There is an R in the month…so, hurrah, we’re in oyster season again and will be until the end of April 2024.
I love, love, love oysters, but didn’t always. I’d never even seen an oyster until I came to Ballymaloe in the late sixties and even then, I was very reluctant to taste. Everyone else around me seemed to be super excited about these strange looking molluscs so I decided I’d better pick up the courage to try them…then the dilemma, should I chew or just swallow?
I didn’t much like the first one or even the second. The oyster aficionados urged me to keep on trying. ‘You’ve got to eat five or six before you’ll start to relish them’ and how right they were. Suddenly I loved the delicious briny flavour and the slithery texture and now I will gleefully tuck into a dozen or more when I’m fortunate enough to have the opportunity.
Last year in the US, I went along to the Billion Oyster Project fundraiser (www.billionoysterproject.org) in the Navy Boatyard in Brooklyn. This is a New York City based not for profit initiative dreamed up by Murray Fisher, Pete Malinowski and friends from Fishers Island to re-populate New York harbour with a billion oysters by 2035. I tasted over 20 different oysters out of the 40 plus from all around the American coast. Many were very good, but I can now confidently say that there’s nothing to beat the flavour of Irish oysters, only the little Olympia oysters from the west coast around Puget Sound come close and believe me I’ve tried a few oysters in my day.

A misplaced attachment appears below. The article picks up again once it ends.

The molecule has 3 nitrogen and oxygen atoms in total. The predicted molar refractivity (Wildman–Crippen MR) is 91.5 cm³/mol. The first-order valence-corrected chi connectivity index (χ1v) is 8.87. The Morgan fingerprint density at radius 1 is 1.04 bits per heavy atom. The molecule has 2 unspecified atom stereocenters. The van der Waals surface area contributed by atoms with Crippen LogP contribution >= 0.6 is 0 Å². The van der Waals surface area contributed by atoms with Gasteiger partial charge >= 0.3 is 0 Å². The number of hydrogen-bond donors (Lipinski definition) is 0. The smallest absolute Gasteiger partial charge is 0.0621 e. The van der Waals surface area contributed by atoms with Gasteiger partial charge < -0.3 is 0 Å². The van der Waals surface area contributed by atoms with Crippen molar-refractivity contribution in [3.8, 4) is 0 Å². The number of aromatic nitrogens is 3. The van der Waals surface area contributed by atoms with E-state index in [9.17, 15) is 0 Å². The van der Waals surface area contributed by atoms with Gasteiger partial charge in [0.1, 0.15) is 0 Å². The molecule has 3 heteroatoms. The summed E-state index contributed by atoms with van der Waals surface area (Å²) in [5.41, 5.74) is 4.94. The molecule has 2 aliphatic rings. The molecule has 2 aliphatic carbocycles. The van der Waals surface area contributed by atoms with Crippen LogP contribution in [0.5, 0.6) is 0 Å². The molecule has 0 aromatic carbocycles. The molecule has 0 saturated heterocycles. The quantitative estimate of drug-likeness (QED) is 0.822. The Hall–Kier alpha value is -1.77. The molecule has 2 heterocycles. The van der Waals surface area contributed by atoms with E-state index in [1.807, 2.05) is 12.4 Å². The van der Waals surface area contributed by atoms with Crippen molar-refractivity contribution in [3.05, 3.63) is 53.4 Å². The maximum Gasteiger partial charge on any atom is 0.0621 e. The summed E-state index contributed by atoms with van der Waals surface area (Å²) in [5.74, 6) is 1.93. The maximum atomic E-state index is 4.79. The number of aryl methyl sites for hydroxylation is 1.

All over the world, there are oyster restoration projects underway for several very good reasons. Oysters are bivalves, filter feeders that clean the water which encourages marine plant life and allows sea life to recover. They also grow in clumps, which create a barrier to protect against coastal erosion – win, win all the way.
During the past few decades, the native Irish oyster almost became extinct, archaeologists have found oyster middens in Cork Harbour that date back to Neolithic times.